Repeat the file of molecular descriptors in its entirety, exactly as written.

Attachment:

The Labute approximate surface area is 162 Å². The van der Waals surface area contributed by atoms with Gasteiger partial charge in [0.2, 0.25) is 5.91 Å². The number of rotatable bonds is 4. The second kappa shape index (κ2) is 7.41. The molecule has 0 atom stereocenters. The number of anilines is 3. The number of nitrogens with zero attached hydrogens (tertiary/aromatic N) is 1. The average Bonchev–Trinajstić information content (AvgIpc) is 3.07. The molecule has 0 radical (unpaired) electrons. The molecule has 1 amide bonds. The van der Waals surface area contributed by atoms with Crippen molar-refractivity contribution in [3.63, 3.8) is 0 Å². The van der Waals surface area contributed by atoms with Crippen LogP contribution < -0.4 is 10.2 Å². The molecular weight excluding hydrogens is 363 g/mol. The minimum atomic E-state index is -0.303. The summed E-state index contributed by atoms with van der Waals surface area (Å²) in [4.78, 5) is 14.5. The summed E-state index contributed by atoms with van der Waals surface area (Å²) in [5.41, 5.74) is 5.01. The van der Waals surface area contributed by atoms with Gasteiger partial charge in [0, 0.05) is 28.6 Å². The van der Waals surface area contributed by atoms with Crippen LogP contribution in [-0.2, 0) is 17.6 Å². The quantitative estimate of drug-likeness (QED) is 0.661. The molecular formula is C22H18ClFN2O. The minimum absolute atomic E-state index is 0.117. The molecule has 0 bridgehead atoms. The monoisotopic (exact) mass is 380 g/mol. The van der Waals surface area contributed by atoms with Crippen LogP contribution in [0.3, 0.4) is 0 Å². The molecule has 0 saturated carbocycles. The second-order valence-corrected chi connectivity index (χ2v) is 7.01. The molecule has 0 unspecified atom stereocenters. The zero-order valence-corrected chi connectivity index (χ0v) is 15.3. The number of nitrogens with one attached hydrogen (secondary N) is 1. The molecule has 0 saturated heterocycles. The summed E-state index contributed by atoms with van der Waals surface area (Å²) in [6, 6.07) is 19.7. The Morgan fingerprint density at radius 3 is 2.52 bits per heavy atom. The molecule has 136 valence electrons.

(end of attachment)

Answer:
The Labute approximate surface area is 162 Å². The van der Waals surface area contributed by atoms with Gasteiger partial charge in [0.2, 0.25) is 5.91 Å². The number of rotatable bonds is 4. The second kappa shape index (κ2) is 7.41. The molecule has 0 atom stereocenters. The number of anilines is 3. The number of nitrogens with zero attached hydrogens (tertiary/aromatic N) is 1. The average Bonchev–Trinajstić information content (AvgIpc) is 3.07. The molecule has 0 radical (unpaired) electrons. The molecule has 1 amide bonds. The van der Waals surface area contributed by atoms with Crippen molar-refractivity contribution in [3.63, 3.8) is 0 Å². The van der Waals surface area contributed by atoms with Crippen LogP contribution < -0.4 is 10.2 Å². The molecular weight excluding hydrogens is 363 g/mol. The minimum atomic E-state index is -0.303. The summed E-state index contributed by atoms with van der Waals surface area (Å²) in [4.78, 5) is 14.5. The summed E-state index contributed by atoms with van der Waals surface area (Å²) in [5.41, 5.74) is 5.01. The van der Waals surface area contributed by atoms with Gasteiger partial charge in [0, 0.05) is 28.6 Å². The van der Waals surface area contributed by atoms with Crippen LogP contribution in [-0.2, 0) is 17.6 Å². The quantitative estimate of drug-likeness (QED) is 0.661. The molecular formula is C22H18ClFN2O. The minimum absolute atomic E-state index is 0.117. The molecule has 0 bridgehead atoms. The monoisotopic (exact) mass is 380 g/mol. The van der Waals surface area contributed by atoms with Crippen LogP contribution in [0.3, 0.4) is 0 Å². The molecule has 0 saturated carbocycles. The second-order valence-corrected chi connectivity index (χ2v) is 7.01. The molecule has 0 unspecified atom stereocenters. The zero-order valence-corrected chi connectivity index (χ0v) is 15.3. The number of nitrogens with one attached hydrogen (secondary N) is 1. The molecule has 0 saturated heterocycles. The summed E-state index contributed by atoms with van der Waals surface area (Å²) in [6, 6.07) is 19.7. The Morgan fingerprint density at radius 3 is 2.52 bits per heavy atom. The molecule has 136 valence electrons.